MTN says sanctions have blocked $550 million of its assets in Iran

MTN Zambia
MTN Zambia chief executive officer Abdul Ismail handed over the cheque FAZ acting general secretary Sam Phiri in Lusaka

Africa’s largest mobile operator, MTN, is stuck with more than US$550 million in Iran because of U.S.-led sanctions, and is working with officials internationally to come up with solutions to repatriate the assets.

MTN has a 49 percent share in Irancell, owned and controlled by the Iranian Electronic Development Company. The company said it is in talks with U.S. authorities, including Treasury Department officials, to try to find a solution that will allow it to get assets out of Iran.

Sanctions have made it difficult for any company doing business with U.S. countries to take assets out of Iran. MTN Group CEO Sifiso Dabengwa said the company has not been able to repatriate money out of Iran since last year when the new rounds of sanctions were imposed by the U.S. and the European Union (E.U.) over Iran’s nuclear program.

The U.S. and other Western countries believe Iran is enriching uranium to levels that could be used in nuclear weapons. Iran denies the accusations, claiming its nuclear program is only for civilian purposes.

Iran is strategic to MTN’s expansion program in the Middle East as it has played an important role in helping the company invest in Yemen. The sanctions are also frustrating MTN’s efforts to import networking equipment to improve service levels and expand its network in the country.

Iran is MTN’s second largest operation, with over 40 million subscribers.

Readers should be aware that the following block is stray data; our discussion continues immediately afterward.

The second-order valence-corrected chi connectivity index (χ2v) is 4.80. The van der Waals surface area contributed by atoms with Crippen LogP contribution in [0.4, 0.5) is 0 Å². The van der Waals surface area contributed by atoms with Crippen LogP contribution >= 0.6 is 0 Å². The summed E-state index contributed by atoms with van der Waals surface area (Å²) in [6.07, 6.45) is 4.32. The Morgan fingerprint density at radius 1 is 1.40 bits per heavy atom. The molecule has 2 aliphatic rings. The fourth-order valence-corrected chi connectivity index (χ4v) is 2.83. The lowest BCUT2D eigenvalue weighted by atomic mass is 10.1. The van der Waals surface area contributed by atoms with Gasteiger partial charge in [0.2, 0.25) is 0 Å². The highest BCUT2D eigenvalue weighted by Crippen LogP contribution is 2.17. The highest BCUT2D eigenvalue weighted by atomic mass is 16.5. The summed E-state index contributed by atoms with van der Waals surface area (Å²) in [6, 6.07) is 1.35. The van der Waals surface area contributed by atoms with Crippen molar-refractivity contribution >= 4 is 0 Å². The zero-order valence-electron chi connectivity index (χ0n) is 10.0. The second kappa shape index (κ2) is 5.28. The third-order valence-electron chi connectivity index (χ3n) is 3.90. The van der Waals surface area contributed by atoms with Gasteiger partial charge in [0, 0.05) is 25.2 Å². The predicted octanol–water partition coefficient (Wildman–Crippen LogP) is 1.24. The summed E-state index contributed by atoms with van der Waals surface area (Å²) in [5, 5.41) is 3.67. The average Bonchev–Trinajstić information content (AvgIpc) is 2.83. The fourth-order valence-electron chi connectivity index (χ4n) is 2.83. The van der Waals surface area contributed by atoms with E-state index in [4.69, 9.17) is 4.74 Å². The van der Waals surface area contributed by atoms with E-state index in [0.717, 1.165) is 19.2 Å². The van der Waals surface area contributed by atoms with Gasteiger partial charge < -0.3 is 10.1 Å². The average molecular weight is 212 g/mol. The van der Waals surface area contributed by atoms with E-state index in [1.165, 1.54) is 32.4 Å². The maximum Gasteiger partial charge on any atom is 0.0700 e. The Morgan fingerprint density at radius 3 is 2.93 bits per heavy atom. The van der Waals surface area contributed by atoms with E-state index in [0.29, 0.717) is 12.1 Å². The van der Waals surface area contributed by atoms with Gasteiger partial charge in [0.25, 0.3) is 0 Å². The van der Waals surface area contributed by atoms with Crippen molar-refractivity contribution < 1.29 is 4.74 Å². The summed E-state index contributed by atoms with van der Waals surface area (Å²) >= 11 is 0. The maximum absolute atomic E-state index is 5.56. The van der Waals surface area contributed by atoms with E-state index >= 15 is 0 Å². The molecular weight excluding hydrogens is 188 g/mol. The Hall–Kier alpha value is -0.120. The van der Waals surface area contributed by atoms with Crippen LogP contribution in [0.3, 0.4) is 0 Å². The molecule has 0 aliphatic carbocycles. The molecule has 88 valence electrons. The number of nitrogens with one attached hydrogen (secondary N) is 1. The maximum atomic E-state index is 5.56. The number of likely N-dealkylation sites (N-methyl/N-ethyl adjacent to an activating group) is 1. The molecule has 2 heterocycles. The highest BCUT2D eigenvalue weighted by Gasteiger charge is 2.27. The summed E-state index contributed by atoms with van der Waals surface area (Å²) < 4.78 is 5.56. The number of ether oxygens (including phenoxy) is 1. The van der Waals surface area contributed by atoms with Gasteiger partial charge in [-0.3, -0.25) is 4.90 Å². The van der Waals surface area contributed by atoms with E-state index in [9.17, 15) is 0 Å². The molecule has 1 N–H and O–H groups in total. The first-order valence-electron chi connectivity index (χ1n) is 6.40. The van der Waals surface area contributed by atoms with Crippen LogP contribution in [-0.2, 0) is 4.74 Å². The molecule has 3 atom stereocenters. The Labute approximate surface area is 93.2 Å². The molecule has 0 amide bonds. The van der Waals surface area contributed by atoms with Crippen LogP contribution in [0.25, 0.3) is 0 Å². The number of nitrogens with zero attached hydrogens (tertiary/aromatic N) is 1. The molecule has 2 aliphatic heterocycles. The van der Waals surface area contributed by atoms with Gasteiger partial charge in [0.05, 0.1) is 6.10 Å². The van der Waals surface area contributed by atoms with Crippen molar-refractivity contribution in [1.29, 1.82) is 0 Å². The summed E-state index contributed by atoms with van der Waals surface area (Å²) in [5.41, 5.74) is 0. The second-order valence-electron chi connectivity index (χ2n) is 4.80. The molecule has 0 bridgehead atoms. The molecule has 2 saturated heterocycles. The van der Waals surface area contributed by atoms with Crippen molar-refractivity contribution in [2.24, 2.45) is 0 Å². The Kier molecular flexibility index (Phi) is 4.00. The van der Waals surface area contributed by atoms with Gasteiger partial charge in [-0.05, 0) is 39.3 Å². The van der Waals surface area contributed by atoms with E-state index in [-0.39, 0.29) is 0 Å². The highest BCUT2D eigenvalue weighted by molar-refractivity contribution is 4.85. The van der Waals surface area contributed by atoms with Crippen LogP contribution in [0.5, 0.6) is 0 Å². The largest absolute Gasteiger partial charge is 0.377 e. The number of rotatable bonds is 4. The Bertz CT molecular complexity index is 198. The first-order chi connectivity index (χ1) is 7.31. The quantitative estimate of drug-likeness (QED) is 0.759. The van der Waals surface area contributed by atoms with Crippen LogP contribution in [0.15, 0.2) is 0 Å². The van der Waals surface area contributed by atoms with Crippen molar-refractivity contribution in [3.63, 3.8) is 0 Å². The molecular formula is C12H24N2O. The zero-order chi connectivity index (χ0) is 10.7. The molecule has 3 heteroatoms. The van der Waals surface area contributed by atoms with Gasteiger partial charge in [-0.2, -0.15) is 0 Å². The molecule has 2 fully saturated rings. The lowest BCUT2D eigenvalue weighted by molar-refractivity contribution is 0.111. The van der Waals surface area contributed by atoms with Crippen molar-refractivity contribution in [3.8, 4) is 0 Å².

Although Iran dismisses the sanctions and claims they have no impact on the country, Dabengwa said during an address to the media after presenting the company’s financial results this week that, “the company was feeling the impact of the sanctions.”

Dabengwa said MTN wants to repatriate about $400 million in loans, which the telecom company received from lending institutions to support its expansion and between $150 million and $200 million in dividends.

Dabengwa said business in Iran has remained good and that MTN would only pull out of Iran if South Africa joined the U.S.-led sanctions because the company is guided by South African principles internationally, in the same way that U.S. companies are prohibited from doing business in Iran.

In the first quarter of this year, Dabengwa said MTN invested over $44 million in Iran, although there have been project delays.

Meanwhile, MTN has said it will not pull out of Syria because of the political unrest that has degenerated into a civil war.

Dabengwa said the company will continue to operate in Syria and maintain services as best as possible.

“Clashes between opposing factions are having a negative effect on MTN’s ability to keep operations running. At any given time, up to half of our sites are down,” Dabengwa said.

The U.S. government also has the Syrian regime and Syrian President Bashar al-Assad under sanctions. The Syrian government is clamping down on protesters who are pushing for Assad to step down.

The E.U. has also imposed economic sanctions on Syria, which among other things block cargo planes operated by Syrian carriers from E.U airports.

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